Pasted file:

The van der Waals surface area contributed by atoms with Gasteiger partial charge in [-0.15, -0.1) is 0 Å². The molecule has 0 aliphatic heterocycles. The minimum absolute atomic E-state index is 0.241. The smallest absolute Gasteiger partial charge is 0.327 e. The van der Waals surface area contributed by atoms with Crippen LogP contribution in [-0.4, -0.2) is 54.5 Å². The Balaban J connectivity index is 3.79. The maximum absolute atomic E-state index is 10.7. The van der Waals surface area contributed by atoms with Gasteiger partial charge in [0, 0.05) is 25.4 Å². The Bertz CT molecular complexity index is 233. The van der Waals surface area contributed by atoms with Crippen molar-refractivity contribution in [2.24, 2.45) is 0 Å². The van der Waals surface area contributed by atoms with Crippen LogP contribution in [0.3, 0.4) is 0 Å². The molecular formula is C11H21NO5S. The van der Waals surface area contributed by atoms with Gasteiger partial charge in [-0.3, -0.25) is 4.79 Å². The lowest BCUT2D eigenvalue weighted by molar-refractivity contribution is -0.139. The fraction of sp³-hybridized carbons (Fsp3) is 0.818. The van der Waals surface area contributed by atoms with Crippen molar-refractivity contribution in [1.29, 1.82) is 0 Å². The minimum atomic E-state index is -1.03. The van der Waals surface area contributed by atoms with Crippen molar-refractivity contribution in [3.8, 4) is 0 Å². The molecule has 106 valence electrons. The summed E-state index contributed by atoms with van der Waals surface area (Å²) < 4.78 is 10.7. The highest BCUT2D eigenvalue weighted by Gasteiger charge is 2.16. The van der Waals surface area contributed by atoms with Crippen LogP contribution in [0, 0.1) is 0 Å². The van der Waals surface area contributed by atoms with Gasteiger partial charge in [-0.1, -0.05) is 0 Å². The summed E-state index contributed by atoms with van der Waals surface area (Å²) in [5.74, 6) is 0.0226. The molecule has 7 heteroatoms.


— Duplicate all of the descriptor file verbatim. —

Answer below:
The van der Waals surface area contributed by atoms with Gasteiger partial charge in [-0.15, -0.1) is 0 Å². The molecule has 0 aliphatic heterocycles. The minimum absolute atomic E-state index is 0.241. The smallest absolute Gasteiger partial charge is 0.327 e. The van der Waals surface area contributed by atoms with Crippen LogP contribution in [-0.4, -0.2) is 54.5 Å². The Balaban J connectivity index is 3.79. The maximum absolute atomic E-state index is 10.7. The van der Waals surface area contributed by atoms with Gasteiger partial charge in [0, 0.05) is 25.4 Å². The Bertz CT molecular complexity index is 233. The van der Waals surface area contributed by atoms with Crippen molar-refractivity contribution in [2.24, 2.45) is 0 Å². The van der Waals surface area contributed by atoms with Crippen LogP contribution in [0.3, 0.4) is 0 Å². The molecular formula is C11H21NO5S. The van der Waals surface area contributed by atoms with Gasteiger partial charge in [-0.3, -0.25) is 4.79 Å². The lowest BCUT2D eigenvalue weighted by molar-refractivity contribution is -0.139. The fraction of sp³-hybridized carbons (Fsp3) is 0.818. The van der Waals surface area contributed by atoms with Crippen molar-refractivity contribution in [1.29, 1.82) is 0 Å². The minimum atomic E-state index is -1.03. The van der Waals surface area contributed by atoms with Crippen molar-refractivity contribution in [3.8, 4) is 0 Å². The molecule has 106 valence electrons. The summed E-state index contributed by atoms with van der Waals surface area (Å²) < 4.78 is 10.7. The highest BCUT2D eigenvalue weighted by Gasteiger charge is 2.16. The van der Waals surface area contributed by atoms with Crippen LogP contribution in [0, 0.1) is 0 Å². The van der Waals surface area contributed by atoms with Gasteiger partial charge in [-0.1, -0.05) is 0 Å². The summed E-state index contributed by atoms with van der Waals surface area (Å²) in [5.74, 6) is 0.0226. The molecule has 7 heteroatoms.